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Chinese Authorities begin property crackdown with Evergrande Management accused of fraud

China’s property crackdown has started with reports on Monday night that the government has accused broken giant, Evergrande of what amounts to an US$80 billion fraud.

But the regulatory announcement, as revealed in a filing from the company on Monday evening, seems to fall short of revealing if there are any criminal charges involved.

The filing China’s securities regulator which accused Evergrande (which has debts of well over $US300 billion) and its founder Hui Ka Yan of inflating its mainland Chinese revenues by almost US$80 billion over 2019 and 2020.

In Mandarin Hui is know as Xu Jiayin, which is how he was referred to in a story on the official news website, Xinhua. That story reported “The CSRC accused Xu of “making decisions on and organising financial fraud,” Evergrande Real Estate Group said in filings to the Shanghai and Shenzhen stock exchanges.”

As a result, the China Securities Regulatory Commission plans to impose a Rmb4.2bn ($US580 million) fine on Hengda Real Estate, Evergrande’s mainland business, according to the filing by the company to the Shenzhen and Shanghai stock exchanges that included accusations of false documentation in financial reports.

The filing cited a CSRC preliminary decision as saying Hui, once China’s richest man, would be fined Rmb47m and faced being banned for life from the country’s markets. It accused him of “instructing other personnel” to inflate company metrics.

What this means though for the liquidation of Evergrande is uncertain. In January, a Hong kong court ordered the stricken company be wound up on the application (two years ago) from foreign creditors who are owned a reported US$20 billion or so.

But the liquidation order looks like not being respected by China and the accusation and fines seem to be a government response to the situation.

President Xi’s government finds itself in a weak position – as Monday investment data showed, property fund raising, investment and new work is collapsing, with new house prices slumping sharply.

But it is compromised by the weak position the government -controlled (by the Shenzhen local administration) of China Vanke, now the biggest property group after Evergrande’ collapse and China garden’s slump.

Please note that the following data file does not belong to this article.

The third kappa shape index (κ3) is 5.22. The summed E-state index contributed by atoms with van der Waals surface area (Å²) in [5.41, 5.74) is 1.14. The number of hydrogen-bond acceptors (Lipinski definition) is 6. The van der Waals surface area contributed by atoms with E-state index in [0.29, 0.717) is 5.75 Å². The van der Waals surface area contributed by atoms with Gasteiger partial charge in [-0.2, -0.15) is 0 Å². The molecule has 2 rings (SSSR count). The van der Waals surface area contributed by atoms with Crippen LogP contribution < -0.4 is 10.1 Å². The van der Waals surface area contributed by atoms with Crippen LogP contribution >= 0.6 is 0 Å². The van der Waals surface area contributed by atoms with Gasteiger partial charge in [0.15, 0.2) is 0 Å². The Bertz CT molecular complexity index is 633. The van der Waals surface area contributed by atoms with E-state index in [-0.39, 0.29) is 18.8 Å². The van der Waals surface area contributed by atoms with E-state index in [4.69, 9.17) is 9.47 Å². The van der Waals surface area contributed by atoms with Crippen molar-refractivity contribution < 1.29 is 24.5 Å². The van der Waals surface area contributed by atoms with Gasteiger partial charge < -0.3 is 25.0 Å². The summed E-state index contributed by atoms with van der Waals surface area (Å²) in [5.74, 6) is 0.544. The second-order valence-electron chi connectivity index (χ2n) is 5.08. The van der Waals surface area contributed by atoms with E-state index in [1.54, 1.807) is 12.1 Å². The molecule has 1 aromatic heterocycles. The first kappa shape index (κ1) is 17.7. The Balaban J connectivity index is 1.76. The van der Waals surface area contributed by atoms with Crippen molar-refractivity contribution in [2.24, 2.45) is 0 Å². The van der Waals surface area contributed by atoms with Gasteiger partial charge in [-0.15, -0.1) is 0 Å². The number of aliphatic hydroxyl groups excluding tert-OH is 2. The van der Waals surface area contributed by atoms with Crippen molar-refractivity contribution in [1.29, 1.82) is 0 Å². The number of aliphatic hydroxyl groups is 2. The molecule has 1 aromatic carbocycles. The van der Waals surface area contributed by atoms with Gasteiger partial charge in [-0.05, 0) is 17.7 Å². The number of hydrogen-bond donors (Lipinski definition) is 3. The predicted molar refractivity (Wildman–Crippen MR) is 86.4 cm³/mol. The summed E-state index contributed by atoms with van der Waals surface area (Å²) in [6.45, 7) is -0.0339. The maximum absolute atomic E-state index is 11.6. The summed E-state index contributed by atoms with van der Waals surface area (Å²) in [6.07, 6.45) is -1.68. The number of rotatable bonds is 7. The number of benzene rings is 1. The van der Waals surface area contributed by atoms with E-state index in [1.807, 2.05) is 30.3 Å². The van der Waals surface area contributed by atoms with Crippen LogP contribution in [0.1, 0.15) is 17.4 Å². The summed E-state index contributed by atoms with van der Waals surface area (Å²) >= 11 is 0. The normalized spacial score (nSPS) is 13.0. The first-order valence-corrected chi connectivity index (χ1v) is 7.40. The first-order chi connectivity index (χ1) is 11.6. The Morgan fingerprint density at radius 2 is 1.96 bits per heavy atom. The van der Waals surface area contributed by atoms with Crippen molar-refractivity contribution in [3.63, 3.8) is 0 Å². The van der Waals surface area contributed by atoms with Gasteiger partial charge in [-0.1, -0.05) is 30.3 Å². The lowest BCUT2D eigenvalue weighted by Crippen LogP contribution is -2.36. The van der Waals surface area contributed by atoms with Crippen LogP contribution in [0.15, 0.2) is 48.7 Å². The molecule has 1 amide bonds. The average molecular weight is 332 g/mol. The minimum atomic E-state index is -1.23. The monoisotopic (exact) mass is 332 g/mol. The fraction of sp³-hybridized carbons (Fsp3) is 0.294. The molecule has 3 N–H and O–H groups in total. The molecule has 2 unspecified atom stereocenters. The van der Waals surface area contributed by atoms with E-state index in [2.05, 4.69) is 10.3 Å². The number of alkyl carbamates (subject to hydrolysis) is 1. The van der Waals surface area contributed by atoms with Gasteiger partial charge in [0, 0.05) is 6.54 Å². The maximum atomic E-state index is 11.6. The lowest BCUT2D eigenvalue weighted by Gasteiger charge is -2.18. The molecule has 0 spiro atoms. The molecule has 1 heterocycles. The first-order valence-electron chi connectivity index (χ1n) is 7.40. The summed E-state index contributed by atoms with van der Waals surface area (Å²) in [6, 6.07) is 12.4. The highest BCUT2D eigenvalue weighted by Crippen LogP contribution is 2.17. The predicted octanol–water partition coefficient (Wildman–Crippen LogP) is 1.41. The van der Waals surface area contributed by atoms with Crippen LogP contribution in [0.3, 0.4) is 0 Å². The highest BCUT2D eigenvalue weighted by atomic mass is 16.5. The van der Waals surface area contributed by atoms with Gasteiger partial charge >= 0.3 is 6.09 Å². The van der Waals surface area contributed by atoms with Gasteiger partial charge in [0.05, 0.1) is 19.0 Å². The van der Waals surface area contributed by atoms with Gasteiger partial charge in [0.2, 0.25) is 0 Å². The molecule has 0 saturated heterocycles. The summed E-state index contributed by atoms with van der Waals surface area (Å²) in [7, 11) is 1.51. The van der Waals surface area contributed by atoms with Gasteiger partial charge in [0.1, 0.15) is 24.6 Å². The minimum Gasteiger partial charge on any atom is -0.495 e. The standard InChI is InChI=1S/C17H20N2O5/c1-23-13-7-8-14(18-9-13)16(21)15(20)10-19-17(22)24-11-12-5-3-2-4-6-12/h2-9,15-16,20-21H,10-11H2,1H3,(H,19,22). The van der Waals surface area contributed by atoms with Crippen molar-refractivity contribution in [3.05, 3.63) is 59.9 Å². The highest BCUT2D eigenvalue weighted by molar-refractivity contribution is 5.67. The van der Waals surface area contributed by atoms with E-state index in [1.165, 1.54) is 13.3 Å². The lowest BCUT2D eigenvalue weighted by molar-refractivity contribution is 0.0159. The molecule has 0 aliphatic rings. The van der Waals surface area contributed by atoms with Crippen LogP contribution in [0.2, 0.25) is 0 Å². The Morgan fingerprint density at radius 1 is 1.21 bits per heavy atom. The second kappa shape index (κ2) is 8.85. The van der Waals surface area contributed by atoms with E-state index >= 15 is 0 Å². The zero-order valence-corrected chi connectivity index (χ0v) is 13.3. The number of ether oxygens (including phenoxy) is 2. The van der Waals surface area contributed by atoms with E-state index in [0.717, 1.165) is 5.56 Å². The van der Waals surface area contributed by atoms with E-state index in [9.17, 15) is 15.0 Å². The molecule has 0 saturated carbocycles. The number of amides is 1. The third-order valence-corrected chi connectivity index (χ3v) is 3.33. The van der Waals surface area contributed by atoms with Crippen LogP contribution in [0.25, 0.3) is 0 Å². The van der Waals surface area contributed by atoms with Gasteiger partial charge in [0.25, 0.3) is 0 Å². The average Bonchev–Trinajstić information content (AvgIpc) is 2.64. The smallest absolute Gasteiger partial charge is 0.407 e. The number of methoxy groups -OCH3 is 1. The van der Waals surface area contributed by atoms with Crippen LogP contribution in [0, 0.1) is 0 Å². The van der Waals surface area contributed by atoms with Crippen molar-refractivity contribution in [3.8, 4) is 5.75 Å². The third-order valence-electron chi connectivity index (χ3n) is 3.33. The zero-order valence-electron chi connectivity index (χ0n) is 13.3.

There were reports last week that the government is leaning on Chinese banks and financiers to give financial assistance to Vanke which is being squeezed by the same pressures that saw Evergrande collapse and brought Country Garden to the verge of failure.

The fines also looks light-on compared to the rhetoric last week from China’s housing minister who told a media briefing during the National Party Congress that property developers that are “seriously insolvent… should go bankrupt”.

According to western translations of the weekend comments from Ni Hong, Minister of Housing and Urban-Rural Development, at a press conference, his full quote read”

“For real estate companies that are seriously insolvent and have lost the ability to operate, those that must go bankrupt should go bankrupt, or be restructured, in accordance with the law and market principles,”

“Those who commit acts that harm the interests of the masses will be resolutely investigated and punished in accordance with the law,” he said. “They will be made to pay the due price.”
Evergrande is already bankrupt, according to a Hong Kong court decision which the Chinese government has not yet said whether it supports.

So are the accusations of falsifying accounts and big fines for the company (and the ban and a smaller fine for the founder Hui) paying “the due price”.

According to a report in the Financial Times the filings do not refer to dollar-denominated bonds sold by Evergrande, on which it originally missed payments in September 2021.

“Nearly two years of negotiations between offshore investors and the company failed to produce any viable restructuring plan. Beijing has over that period prioritised the completion of residential projects started by Evergrande and other developers,”the FT report said.

Widespread media reports last September said Hui was placed under “mandatory measures” by Chinese authorities, according to a company filing at the time. In January, Evergrande’s headquarters in the southern city of Guangzhou were surrounded by police and newly-erected fencing.